There is continued momentum for the repeal and replacement of the decades old prohibition liquor law that restricts grocery and large store retailers from selling liquor products within their stores as opposed to a separate adjacent store that must be separated by a wall from the retail store.
Last week we wrote about Bryan Avila, R-Hialeah, who sponsored a bill to amend the law. The proposed bill would create dual “liquor package store licenses,” with “Type A” licenses going to stores keeping a wall of separation between booze and other retail items, and “Type B” licenses going to those who sell liquor in the same general space as other goods.
On Thursday, the Florida Senate voted on Senate Bill 106, allowing grocery stores, big box retailers and other stores to sell liquor in the same space as other products in a 21-17 vote. This issue has been a hot topic for advocacy groups against and the retailers who are lobbying for the change. The retailers hope to grow their sales by making alcohol products more accessible to consumers as they shop for other products but that is the main issue of contention for those opposing the bill.
Sen. Daphne Campbell said she voted no because it might make liquor more accessible to teenagers. “High school kids are going to go on breaks for lunch and be able to buy alcohol. They could die while driving back to school or be arrested for DUI,” said Campbell.
The bill does outline restrictions such as prohibiting stores from selling liquor within 1,000 feet of schools. Mini bottles, like the ones available on airplanes, would have to be stored and sold behind a counter. It also states that individuals selling liquor must be 18 or older.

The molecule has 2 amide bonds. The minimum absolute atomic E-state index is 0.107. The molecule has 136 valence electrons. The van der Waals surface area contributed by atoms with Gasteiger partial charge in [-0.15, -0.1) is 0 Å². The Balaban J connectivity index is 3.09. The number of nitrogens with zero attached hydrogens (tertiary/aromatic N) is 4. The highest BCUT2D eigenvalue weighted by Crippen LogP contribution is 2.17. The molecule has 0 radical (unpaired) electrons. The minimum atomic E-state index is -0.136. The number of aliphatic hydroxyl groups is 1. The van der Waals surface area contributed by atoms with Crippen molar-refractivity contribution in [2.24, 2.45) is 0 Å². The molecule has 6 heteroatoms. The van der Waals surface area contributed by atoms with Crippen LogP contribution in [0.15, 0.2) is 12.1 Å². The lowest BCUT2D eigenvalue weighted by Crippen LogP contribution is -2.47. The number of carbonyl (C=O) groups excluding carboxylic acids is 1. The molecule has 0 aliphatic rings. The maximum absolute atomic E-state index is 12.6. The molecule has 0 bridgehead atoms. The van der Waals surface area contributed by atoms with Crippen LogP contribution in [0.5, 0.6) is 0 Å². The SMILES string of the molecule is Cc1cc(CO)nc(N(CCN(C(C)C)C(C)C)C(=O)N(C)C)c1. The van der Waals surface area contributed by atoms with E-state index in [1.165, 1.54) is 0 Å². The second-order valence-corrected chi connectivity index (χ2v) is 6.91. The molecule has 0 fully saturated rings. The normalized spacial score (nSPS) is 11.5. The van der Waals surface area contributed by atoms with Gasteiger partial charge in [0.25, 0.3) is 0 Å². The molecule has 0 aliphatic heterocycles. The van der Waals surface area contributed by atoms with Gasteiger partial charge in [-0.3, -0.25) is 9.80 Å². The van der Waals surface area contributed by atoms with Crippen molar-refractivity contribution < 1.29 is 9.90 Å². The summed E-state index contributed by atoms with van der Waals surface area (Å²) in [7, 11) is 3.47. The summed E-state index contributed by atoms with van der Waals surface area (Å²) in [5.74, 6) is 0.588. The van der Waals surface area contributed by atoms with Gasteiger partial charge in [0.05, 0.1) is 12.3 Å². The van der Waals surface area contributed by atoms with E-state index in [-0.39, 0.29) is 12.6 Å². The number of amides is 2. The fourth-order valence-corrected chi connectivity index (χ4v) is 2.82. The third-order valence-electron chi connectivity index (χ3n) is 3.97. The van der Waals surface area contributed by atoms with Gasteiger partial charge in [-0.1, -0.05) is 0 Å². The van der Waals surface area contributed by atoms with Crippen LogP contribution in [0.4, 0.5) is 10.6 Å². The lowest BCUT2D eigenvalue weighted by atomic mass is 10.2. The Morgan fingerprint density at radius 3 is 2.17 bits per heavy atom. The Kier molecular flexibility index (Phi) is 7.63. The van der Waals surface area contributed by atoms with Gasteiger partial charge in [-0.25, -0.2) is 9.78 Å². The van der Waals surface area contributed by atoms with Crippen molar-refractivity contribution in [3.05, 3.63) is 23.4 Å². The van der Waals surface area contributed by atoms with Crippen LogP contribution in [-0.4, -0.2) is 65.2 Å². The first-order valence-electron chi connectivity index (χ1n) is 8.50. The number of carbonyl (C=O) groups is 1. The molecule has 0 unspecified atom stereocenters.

According to US News, if it’s signed into law, the phase-in period would be gradual. The earliest that stores such as Target and Walmart could add liquor to their shelves would be 2018. Jason Unger, a lobbyist representing Target, said population growth would be a factor in deciding which stores could receive licenses. One new license is available for every 7,500 residents that move into a county. If new licenses were not available, a business would have to wait for one to become open.
Should the proposed bills in the House and Senate become law, Florida would become the 28th state to allow the sale of liquor alongside wine and beer according to the Distilled Spirits Council.
We will continue to update as we track the progress of the bills and regulations.
By: Oren Cytrynbaum